Tuesday, July 30, 2013

Politicians vs. Bloggers

After reading Jonathan Chait's posts on Howard Dean I was thinking an interesting post would be how the kinds of things that tend to make someone a successful politician differ from the kinds of things that tend to make someone a successful blogger, like Chait -- and the very different kinds of people that tend to go into each.

One really common way to increase your odds of success as a politician is to be kind of a weasel, or a huge weasel. There are exceptions; you can be very successful through great charisma and competence (Elizabeth Warren), but few people have that kind of charisma and competence.

Note, however, what true weaselness is: Sometimes looking like a weasel is actually doing what you think is best for the country – You support, or go along with, something bad in exchange for helping some greater good get done. Any good politician should do this sometimes, and to some extent. It's unavoidable if you want to optimize the good of 300 million Americans and 7 billion human beings. But the weasels will do this not for the greater good, but for more personal power, prestige, and/or money.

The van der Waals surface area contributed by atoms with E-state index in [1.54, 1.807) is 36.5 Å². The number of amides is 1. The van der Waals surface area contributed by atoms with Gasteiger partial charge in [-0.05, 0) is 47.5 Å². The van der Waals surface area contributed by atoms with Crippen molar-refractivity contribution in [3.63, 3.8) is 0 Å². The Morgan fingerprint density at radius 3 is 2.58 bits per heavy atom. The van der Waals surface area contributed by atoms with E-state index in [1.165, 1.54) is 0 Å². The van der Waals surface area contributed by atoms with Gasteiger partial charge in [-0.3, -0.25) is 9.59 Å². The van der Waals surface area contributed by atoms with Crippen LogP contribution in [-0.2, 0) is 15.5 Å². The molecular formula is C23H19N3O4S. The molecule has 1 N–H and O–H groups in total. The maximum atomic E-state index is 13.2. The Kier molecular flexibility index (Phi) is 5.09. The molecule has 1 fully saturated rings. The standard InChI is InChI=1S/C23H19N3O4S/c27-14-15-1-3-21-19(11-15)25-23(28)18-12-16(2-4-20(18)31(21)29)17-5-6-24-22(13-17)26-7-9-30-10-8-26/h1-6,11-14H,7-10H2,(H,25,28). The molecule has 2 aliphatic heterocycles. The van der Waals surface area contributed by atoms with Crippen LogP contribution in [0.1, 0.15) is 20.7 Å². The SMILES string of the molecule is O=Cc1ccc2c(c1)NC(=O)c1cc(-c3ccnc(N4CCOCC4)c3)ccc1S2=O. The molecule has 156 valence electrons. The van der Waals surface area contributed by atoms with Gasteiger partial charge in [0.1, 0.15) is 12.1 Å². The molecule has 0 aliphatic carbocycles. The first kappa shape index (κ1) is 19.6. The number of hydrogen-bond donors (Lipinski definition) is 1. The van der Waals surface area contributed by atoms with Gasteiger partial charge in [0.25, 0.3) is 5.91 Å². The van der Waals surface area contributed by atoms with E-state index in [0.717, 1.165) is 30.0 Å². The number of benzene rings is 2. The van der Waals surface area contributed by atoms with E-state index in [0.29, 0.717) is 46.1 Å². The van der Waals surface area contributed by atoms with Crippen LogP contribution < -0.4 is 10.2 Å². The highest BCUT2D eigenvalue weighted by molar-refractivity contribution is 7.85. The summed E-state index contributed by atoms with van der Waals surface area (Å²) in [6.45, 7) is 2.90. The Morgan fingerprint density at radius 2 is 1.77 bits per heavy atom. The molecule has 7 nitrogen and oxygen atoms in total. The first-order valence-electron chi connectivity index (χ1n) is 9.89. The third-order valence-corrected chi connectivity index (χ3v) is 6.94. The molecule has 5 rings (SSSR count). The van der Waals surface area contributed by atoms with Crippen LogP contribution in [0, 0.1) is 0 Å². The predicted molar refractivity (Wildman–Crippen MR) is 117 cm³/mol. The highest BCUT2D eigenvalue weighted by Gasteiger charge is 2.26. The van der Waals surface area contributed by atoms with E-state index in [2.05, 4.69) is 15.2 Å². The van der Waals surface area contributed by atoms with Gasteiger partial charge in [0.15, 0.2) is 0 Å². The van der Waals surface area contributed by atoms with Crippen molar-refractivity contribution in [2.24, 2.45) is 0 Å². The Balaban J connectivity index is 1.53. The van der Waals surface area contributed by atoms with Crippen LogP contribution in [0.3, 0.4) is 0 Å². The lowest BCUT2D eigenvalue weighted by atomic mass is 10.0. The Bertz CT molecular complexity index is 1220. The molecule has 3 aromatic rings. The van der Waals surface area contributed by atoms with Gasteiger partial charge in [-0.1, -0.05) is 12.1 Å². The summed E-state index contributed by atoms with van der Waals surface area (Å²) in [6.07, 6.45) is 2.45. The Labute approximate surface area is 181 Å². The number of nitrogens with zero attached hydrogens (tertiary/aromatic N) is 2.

And politicians tend to be people who will go to incredible lengths, often unethical, often that they know really hurt the country and the world, for power and prestige (although there's an argument that women politicians are much less like this [1]). John McCain is a prime example; it's all about him and what he wants, and his personal vendettas, rather than 300 million Americans and 7 billion human beings.

As a blogger, however, there's very rarely big bucks and prestige among the general public. You do it largely because you care, rather than a super drive to win and have power. And you better be smart and do your homework, because your derp, or mistakes, are often immediately attacked by people who largely determine how respected and influential you are. And your audience is way more informed than the average, so you just can't get away with politicians tricks nearly as well.

Of course, I'm not speaking of conservative bloggers, who primarily speak to a bizarro tribal world, and say what their super-rich patrons want them to say.


[1] From the New York Times, 6/11/11:
Research points to a substantial gender gap in the way women and men approach running for office. Women have different reasons for running, are more reluctant to do so and, because there are so few of them in politics, are acutely aware of the scrutiny they draw — all of which seems to lead to differences in the way they handle their jobs once elected.

“The shorthand of it is that women run for office to do something, and men run for office to be somebody,” said Debbie Walsh, director of the Center for American Women and Politics at Rutgers University. “Women run because there is some public issue that they care about, some change they want to make, some issue that is a priority for them, and men tend to run for office because they see this as a career path.”